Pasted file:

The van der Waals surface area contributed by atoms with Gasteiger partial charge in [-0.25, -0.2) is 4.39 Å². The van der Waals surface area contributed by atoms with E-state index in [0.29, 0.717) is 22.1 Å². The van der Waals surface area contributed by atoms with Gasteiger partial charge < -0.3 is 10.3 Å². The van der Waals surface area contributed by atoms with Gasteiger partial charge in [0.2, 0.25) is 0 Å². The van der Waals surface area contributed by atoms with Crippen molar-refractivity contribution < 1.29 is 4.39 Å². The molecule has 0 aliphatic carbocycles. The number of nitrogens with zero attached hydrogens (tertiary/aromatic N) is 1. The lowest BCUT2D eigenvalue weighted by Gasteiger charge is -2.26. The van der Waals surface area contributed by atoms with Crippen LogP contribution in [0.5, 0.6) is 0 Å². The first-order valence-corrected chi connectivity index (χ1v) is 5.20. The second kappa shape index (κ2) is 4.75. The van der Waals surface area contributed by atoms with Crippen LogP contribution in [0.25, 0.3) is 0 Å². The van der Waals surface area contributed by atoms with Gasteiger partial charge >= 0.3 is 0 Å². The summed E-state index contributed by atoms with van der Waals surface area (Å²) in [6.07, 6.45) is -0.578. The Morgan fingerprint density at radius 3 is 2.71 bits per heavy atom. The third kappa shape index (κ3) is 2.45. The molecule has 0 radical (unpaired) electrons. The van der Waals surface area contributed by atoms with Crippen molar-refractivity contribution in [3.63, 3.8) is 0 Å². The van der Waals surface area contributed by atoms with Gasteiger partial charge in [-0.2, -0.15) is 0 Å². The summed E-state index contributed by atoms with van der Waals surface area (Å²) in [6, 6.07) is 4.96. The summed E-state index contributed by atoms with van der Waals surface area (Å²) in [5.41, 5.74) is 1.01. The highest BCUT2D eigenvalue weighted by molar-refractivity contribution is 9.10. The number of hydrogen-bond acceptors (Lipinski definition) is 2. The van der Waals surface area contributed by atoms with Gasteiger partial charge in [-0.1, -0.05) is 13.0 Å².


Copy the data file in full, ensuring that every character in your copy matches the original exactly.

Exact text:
The van der Waals surface area contributed by atoms with Gasteiger partial charge in [-0.25, -0.2) is 4.39 Å². The van der Waals surface area contributed by atoms with E-state index in [0.29, 0.717) is 22.1 Å². The van der Waals surface area contributed by atoms with Gasteiger partial charge < -0.3 is 10.3 Å². The van der Waals surface area contributed by atoms with Gasteiger partial charge in [0.2, 0.25) is 0 Å². The van der Waals surface area contributed by atoms with Crippen molar-refractivity contribution < 1.29 is 4.39 Å². The molecule has 0 aliphatic carbocycles. The number of nitrogens with zero attached hydrogens (tertiary/aromatic N) is 1. The lowest BCUT2D eigenvalue weighted by Gasteiger charge is -2.26. The van der Waals surface area contributed by atoms with Crippen LogP contribution in [0.5, 0.6) is 0 Å². The first-order valence-corrected chi connectivity index (χ1v) is 5.20. The second kappa shape index (κ2) is 4.75. The van der Waals surface area contributed by atoms with Crippen LogP contribution in [0.25, 0.3) is 0 Å². The van der Waals surface area contributed by atoms with Gasteiger partial charge >= 0.3 is 0 Å². The summed E-state index contributed by atoms with van der Waals surface area (Å²) in [6.07, 6.45) is -0.578. The Morgan fingerprint density at radius 3 is 2.71 bits per heavy atom. The third kappa shape index (κ3) is 2.45. The molecule has 0 radical (unpaired) electrons. The van der Waals surface area contributed by atoms with Crippen molar-refractivity contribution in [3.63, 3.8) is 0 Å². The van der Waals surface area contributed by atoms with Gasteiger partial charge in [-0.2, -0.15) is 0 Å². The summed E-state index contributed by atoms with van der Waals surface area (Å²) in [6, 6.07) is 4.96. The summed E-state index contributed by atoms with van der Waals surface area (Å²) in [5.41, 5.74) is 1.01. The highest BCUT2D eigenvalue weighted by molar-refractivity contribution is 9.10. The number of hydrogen-bond acceptors (Lipinski definition) is 2. The van der Waals surface area contributed by atoms with Gasteiger partial charge in [-0.1, -0.05) is 13.0 Å².